Reverting to Type

I picked up a copy of Meg Jacobs’ Panic At The Pump: The Energy Crisis and the Transformation of American Politics in the 1970s at the library (a book! A real book! In my hands! Words and ideas in my head!) and am finding it to be an interesting history.

Jacobs begins her telling of America’s energy story in the Permian Basis of West Texas immediately following the end of WWII by looking at the wildcatting career of George H. W. Bush. Along the way, she talks briefly about oil production in the US and elsewhere (all ground covered by Daniel Yergin in The Prize), as well as the regulatory environment in the United States for oil and natural gas.

Among the interesting things she notes, in passing, was the mess the Republican Party found itself in following the defeat of Barry Goldwater in 1964, and the role George H. W. Bush played in attempting to reorganize at least a portion of the GOP in the 1960s:

Bush instantly became part of a group of Republicans whose principal concern was shifting economic policy to the right. He developed a close friendship with Wisconsin representative William Steiger, another freshman, who, along with his intern Richard Cheney, called for budget austerity and fiscal conservatism amid the growing deficits resulting from Vietnam. They joined Donald Rumsfeld, a young congressman from Illinois first elected in 1962, who had helped stage a coup, after the 1964 electoral disaster, to depose the House minority leader, Charles Halleck, and replace him with Michigan’s congressman Gerald Ford in 1965. For them, race relations, social policy, and red-baiting were not the main concerns. Economic deregulation was at the heart of their conservatism. Limiting the imprint of the federal government on economic relations was the key, Bush and his allies thought, to a robust American economy. While Bush fought hard to defend subsidies for the oil patch, he opposed Washington’s efforts to dictate managerial decisions about production. The Texan wanted to deregulate the economy in order to free oil and other types of markets. (21–22)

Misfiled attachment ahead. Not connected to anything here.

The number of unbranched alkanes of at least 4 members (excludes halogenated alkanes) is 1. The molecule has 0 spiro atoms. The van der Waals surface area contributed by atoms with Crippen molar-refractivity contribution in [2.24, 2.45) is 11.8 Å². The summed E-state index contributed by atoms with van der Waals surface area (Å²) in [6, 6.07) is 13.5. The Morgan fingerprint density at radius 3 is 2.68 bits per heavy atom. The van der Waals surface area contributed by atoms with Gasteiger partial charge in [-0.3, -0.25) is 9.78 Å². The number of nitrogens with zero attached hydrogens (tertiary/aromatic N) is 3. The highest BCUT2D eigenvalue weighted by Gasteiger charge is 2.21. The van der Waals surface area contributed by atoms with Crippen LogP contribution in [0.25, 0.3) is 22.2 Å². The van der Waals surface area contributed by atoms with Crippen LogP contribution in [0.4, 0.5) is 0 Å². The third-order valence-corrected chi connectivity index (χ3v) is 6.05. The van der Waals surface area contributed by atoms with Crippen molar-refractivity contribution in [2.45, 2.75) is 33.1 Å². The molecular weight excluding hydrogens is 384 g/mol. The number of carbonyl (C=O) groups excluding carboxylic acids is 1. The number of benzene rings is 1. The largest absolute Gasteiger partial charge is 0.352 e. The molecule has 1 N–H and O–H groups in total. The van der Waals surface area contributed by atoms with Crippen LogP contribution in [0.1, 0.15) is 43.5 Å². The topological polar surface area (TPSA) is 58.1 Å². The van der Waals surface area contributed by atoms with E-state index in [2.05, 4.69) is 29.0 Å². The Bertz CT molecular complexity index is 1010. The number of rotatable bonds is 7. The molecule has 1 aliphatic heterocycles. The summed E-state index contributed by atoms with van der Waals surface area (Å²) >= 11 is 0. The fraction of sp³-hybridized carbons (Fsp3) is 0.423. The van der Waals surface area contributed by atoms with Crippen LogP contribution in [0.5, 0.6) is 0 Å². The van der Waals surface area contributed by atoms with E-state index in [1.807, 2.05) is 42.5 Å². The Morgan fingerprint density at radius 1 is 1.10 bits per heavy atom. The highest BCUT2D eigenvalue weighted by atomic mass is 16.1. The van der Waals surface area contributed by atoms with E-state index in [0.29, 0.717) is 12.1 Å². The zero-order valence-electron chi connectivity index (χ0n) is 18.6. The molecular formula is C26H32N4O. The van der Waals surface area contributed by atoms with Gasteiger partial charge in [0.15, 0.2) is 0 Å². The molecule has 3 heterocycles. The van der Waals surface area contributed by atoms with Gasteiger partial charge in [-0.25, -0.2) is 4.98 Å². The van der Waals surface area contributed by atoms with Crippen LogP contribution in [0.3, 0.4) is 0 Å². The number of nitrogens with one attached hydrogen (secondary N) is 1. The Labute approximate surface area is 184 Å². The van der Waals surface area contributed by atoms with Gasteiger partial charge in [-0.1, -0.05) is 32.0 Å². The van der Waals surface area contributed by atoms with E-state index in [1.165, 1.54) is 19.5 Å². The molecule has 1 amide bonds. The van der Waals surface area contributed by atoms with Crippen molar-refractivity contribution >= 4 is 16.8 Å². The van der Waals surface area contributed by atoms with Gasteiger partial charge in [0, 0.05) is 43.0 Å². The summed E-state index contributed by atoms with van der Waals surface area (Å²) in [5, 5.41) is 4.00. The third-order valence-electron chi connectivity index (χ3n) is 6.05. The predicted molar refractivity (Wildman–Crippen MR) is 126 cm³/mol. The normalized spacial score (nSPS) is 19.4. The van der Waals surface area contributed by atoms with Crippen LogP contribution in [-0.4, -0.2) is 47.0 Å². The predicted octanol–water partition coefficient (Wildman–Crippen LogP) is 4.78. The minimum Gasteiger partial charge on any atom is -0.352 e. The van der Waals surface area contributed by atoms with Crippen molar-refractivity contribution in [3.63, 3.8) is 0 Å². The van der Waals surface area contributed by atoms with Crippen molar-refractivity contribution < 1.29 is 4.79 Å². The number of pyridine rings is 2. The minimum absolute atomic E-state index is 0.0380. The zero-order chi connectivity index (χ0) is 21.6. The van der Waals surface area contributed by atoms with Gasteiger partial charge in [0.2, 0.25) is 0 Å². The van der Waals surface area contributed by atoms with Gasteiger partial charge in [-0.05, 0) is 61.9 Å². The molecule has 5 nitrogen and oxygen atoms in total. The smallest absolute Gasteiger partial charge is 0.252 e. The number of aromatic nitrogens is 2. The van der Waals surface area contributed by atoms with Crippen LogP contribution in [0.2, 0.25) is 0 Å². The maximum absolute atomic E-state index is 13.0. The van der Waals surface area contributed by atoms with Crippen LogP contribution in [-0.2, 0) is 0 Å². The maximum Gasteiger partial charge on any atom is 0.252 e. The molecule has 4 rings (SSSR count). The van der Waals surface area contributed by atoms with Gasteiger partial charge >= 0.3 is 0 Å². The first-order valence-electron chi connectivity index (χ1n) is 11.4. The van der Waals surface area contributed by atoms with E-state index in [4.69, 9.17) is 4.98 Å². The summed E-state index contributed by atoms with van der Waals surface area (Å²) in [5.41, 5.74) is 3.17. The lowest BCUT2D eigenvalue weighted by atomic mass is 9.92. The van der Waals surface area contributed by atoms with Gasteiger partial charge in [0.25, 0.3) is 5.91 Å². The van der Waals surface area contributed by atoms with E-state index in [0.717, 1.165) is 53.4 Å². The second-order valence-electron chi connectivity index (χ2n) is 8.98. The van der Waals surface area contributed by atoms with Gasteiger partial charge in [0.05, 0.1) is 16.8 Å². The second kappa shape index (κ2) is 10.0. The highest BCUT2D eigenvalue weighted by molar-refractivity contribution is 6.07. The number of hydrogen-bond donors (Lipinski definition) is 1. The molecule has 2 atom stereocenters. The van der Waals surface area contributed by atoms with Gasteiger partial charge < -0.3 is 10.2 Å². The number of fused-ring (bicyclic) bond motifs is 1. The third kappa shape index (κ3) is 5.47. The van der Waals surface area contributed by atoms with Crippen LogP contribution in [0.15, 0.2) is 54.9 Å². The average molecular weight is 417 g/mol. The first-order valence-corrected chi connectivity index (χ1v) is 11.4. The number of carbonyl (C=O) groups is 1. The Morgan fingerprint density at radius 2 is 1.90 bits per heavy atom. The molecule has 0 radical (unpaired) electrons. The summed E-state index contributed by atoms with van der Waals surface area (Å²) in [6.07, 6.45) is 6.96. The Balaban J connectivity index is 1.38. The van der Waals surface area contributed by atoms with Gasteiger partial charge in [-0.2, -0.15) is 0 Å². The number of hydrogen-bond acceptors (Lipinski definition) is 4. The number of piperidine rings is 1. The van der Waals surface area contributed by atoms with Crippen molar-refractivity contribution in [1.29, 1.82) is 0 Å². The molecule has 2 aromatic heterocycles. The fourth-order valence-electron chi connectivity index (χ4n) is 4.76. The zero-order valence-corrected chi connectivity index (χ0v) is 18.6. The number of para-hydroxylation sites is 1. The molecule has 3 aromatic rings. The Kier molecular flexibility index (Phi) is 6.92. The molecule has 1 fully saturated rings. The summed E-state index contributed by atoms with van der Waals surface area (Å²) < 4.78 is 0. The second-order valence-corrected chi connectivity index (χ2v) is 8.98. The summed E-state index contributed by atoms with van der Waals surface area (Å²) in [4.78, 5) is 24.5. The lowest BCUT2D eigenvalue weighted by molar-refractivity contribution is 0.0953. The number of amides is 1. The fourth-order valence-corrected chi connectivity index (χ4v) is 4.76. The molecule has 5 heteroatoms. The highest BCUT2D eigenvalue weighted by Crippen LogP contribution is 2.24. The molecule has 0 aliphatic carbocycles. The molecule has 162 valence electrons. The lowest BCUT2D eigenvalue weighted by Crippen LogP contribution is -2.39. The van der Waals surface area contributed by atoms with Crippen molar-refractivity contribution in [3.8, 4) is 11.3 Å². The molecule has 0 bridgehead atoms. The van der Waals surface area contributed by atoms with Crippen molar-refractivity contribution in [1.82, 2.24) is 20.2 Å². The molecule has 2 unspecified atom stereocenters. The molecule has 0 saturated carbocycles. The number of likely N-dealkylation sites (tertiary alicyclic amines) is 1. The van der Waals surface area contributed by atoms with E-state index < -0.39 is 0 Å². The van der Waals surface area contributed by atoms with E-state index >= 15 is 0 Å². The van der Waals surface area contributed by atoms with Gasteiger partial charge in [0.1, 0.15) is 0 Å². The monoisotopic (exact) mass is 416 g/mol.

What’s interesting is that Jacobs suggests this path Bush, Rumsfeld, Cheney, and Ford tried to forge was a midway between the popular conservatism of “the John Birch Society or the Christian Anti-Communist Crusade the propelled Ronald Reagan to the California governorship” and the Republicanism of Nelson Rockefeller who “had accommodated himself to the work of big govenrment.” This deregulatory conservatism was the work of insiders, people who were comfortable in the corridors of power and knew how to make government work.

Nixon was the perfect embodiment of that “middle way” because he